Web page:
Samples from Nonhuman Primates Now Available from NIA’s Aging Cell Repository


Biological samples from nonhuman primates are now available from the National Institute on Aging (NIA) Aging Cell Repository.

The collection of nonhuman primate biomaterials available for distribution has recently been expanded to include 27 unique species, up from 10 previously. Several species have a broad representation of sex and age. A full listing of available samples can be found here:

These samples—including fibroblast and lymphoblastoid cell lines—are only available to academic institutions and nonprofit groups within the United States. Limitations on the numbers and type of samples may apply. They are free for researchers, but appropriate shipping fees do apply.

DNA from select samples may be added to this collection in the future.

Similar to those derived from humans, biomaterials derived from animals—such as these from nonhuman primates and others—have a unique and invaluable role in aging research and in understanding how to preserve health into old age. They provide a renewable resource for experimentation into the mechanisms of aging without the need for periodic/repeated collection from living animals.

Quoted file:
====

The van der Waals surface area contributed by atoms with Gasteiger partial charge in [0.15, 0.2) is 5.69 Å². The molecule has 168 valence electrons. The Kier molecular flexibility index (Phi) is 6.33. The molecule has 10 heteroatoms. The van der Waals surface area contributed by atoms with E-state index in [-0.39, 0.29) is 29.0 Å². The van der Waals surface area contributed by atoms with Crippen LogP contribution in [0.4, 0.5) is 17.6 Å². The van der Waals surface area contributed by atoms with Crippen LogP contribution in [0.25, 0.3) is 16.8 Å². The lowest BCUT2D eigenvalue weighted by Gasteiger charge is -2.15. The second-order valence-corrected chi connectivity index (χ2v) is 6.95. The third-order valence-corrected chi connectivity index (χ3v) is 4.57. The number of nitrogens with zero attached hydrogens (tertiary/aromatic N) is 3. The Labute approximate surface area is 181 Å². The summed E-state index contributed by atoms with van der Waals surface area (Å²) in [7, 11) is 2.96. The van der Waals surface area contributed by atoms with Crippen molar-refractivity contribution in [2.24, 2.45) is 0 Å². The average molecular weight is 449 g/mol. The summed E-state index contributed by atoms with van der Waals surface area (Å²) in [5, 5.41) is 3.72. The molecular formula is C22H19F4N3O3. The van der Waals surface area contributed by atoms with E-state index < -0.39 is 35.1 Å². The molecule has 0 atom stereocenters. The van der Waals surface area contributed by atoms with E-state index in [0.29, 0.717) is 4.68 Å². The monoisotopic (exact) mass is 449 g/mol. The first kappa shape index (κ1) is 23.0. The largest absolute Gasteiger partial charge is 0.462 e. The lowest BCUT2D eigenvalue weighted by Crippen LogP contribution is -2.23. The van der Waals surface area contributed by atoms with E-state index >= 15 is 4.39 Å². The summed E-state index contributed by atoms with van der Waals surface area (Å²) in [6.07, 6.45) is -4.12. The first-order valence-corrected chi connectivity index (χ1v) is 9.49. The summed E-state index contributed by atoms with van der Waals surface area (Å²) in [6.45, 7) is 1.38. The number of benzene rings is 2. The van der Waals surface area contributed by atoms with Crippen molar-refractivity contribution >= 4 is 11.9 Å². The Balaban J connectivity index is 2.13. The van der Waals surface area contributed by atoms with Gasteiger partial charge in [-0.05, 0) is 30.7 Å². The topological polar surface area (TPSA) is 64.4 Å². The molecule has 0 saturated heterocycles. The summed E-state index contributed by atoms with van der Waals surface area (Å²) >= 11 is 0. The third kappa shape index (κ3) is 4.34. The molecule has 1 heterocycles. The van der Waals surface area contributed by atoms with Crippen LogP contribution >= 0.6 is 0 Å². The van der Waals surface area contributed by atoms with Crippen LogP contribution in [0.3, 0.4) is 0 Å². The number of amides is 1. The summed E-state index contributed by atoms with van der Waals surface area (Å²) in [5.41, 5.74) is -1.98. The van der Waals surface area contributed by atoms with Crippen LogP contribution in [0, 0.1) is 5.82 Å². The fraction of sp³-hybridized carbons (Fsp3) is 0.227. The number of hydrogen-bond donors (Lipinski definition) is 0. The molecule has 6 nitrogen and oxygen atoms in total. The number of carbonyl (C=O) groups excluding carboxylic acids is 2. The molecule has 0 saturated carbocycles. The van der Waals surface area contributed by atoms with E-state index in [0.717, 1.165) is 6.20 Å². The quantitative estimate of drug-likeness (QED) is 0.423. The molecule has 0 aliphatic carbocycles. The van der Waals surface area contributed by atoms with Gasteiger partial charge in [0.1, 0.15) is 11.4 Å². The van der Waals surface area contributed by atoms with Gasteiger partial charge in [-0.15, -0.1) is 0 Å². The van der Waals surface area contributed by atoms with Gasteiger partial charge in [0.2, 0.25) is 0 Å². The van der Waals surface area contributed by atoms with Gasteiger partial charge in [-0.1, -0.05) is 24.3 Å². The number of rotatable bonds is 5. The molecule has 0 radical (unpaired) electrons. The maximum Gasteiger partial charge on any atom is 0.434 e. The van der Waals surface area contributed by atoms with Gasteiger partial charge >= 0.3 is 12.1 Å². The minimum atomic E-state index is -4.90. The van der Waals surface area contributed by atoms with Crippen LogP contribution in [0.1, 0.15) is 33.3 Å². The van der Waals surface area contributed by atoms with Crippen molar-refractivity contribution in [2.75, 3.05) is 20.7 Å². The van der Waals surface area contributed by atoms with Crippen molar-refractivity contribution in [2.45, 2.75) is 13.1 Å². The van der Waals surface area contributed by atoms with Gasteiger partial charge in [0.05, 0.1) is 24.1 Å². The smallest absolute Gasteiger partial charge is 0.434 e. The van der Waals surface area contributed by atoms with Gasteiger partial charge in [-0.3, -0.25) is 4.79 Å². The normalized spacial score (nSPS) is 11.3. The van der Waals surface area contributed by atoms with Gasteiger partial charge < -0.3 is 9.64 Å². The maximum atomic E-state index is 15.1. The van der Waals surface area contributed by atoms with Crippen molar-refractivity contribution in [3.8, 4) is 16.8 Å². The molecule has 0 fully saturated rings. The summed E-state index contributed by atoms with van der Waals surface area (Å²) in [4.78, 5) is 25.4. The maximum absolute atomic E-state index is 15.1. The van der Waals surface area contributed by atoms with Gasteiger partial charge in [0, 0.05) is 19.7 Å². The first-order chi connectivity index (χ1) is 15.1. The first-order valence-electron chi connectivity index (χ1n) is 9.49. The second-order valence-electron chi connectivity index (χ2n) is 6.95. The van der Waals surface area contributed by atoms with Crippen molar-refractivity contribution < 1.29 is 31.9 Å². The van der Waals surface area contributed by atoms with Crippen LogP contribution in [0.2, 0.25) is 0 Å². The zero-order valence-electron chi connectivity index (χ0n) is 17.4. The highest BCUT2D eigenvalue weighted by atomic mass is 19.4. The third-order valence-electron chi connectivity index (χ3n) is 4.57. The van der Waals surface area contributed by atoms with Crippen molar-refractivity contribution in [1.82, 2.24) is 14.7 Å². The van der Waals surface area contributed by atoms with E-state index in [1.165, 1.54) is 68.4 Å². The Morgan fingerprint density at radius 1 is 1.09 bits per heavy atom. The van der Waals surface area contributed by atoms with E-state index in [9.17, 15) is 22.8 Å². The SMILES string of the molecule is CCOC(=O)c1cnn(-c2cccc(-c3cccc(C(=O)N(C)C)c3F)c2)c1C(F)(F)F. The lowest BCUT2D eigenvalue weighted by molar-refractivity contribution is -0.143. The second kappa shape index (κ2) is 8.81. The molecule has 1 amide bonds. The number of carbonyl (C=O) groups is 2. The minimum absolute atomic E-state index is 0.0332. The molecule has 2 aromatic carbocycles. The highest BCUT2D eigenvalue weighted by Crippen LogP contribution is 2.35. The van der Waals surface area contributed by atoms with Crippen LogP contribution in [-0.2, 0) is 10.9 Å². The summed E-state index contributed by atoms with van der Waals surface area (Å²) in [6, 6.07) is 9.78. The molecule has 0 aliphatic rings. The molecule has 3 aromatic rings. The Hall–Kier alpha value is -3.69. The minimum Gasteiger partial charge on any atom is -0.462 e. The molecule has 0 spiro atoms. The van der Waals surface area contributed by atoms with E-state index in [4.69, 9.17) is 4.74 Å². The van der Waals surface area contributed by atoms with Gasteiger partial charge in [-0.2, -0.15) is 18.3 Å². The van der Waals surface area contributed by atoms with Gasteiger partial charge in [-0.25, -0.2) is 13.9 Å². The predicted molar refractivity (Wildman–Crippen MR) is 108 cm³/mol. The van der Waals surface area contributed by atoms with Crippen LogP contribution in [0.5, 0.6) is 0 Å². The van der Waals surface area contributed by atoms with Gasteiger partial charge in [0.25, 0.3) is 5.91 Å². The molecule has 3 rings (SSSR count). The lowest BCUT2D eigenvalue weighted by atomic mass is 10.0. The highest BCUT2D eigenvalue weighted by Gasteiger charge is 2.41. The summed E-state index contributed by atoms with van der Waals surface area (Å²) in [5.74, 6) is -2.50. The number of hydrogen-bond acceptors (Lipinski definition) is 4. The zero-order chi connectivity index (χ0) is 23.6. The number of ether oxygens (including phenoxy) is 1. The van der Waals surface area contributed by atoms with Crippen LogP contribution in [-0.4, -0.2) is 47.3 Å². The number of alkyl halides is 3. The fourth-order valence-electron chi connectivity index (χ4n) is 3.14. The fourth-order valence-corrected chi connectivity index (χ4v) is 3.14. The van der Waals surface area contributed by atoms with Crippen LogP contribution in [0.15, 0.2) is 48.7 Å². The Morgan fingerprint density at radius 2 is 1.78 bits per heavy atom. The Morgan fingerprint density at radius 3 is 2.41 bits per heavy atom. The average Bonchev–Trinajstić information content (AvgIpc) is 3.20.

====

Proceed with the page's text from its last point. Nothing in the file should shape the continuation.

“The NIA Aging Cell Repository is excited to be able to offer these important and unique samples to the research community. With the support of the NIA, we hope that these samples will help advance our knowledge of aging, health and disease,” said Kate Driesbaugh, PhD, Coriell’s Director of Repository Operations and the Principal Investigator of the NIA Aging Cell Repository at Coriell.

Aside from nonhuman primates, the Aging Cell Repository includes biological samples from several other mammalian species.

The NIA Aging Cell Repository is funded under NIH contract number 75N95020C00003-P00005-9999-1.

About the Coriell Institute for Medical Research

Founded in 1953, the Coriell Institute for Medical Research is a nonprofit research institute dedicated to improving human health through biomedical research. Coriell scientists lead research in personalized medicine, cancer biology, epigenetics, and the genomics of opioid use disorder. Coriell also hosts one of the world's leading biobanks—comprised of collections for the National Institutes of Health, disease foundations and private clients—and distributes biological samples and offers research and biobanking services to scientists around the globe. To facilitate drug discovery and disease study, the Institute also develops and distributes collections of induced pluripotent stem cells. For more information, visit

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